Best-practice production and cost frontiers have been used to test a variety of hypotheses having a direct bearing on public policy. Perhaps the most significant hypothesis is that market structure matters. A highly competitive marketplace rewards organizations operating at or near best practice with growing market share and penalizes inefficient organizations with shrinking market share, often to extinction. A less competitive marketplace can shelter inefficient organizations. A popular example is provided by trade liberalization, which subjects domestic producers to increased foreign competition. A common empirical finding is that trade liberalization brings aggregate performance gains attributable among other factors to improvements in the efficiency of continuing domestic firms, to entry of relatively efficient foreign firms, and to exit of relatively inefficient domestic firms.
A second popular hypothesis is that ownership matters. Private organizations have different incentives and face different constraints than public organizations. When the two operate in the same marketplace, one group may operate closer to best practice than the other. Education and health care are two sectors in which numerous public/private performance comparisons have been conducted, with the empirical evidence being mixed.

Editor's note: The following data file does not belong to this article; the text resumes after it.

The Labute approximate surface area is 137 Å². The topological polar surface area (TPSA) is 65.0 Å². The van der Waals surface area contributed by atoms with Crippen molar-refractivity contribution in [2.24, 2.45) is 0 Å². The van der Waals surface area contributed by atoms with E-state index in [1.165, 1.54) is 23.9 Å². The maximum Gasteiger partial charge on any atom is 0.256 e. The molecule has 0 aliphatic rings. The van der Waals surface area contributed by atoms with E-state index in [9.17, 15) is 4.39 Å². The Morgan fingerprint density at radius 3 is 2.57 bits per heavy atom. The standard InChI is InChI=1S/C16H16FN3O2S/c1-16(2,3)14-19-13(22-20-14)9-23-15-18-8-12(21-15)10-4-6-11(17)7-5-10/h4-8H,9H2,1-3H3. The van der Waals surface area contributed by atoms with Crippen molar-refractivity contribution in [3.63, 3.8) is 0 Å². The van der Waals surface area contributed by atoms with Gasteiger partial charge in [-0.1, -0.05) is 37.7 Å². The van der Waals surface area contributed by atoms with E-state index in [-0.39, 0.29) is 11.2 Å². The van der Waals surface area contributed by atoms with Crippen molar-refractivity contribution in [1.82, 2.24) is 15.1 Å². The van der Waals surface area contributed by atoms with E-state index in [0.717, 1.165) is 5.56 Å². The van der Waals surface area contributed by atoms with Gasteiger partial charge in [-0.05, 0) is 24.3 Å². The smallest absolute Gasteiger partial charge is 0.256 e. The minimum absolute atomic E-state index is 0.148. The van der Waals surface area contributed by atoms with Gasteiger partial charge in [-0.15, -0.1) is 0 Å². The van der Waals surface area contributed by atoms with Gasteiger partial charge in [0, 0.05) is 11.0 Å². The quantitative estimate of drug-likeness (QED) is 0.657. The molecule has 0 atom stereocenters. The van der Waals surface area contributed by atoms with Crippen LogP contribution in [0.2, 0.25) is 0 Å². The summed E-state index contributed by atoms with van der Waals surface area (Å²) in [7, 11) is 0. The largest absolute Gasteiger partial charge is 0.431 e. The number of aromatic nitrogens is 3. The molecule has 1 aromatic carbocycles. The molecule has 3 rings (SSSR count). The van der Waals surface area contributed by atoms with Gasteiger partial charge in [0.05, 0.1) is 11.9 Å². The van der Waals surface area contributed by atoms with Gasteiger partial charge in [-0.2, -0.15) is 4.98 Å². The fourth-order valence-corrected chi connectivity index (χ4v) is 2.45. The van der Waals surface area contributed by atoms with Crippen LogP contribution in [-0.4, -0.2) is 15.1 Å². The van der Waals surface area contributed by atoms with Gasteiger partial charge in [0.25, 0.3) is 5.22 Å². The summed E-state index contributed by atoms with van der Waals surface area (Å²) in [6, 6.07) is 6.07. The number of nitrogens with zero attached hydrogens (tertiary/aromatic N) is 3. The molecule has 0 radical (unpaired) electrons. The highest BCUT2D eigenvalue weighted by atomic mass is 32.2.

A third hypothesis asserts that regulation matters. Ill-designed regulatory frameworks inhibit best practice by diverting resources away from production toward compliance. Thoughtfully designed regulatory frameworks can enhance best practice by providing incentives for organizations to operate efficiently and to improve their efficiency through time. One regulatory context in which theoretical predictions have been quantified by empirical investigation concerns the impact of alternative forms of environmental control on organizational performance. In this context, however, the private cost of reduced efficiency must be balanced against the social benefits of environmental protection.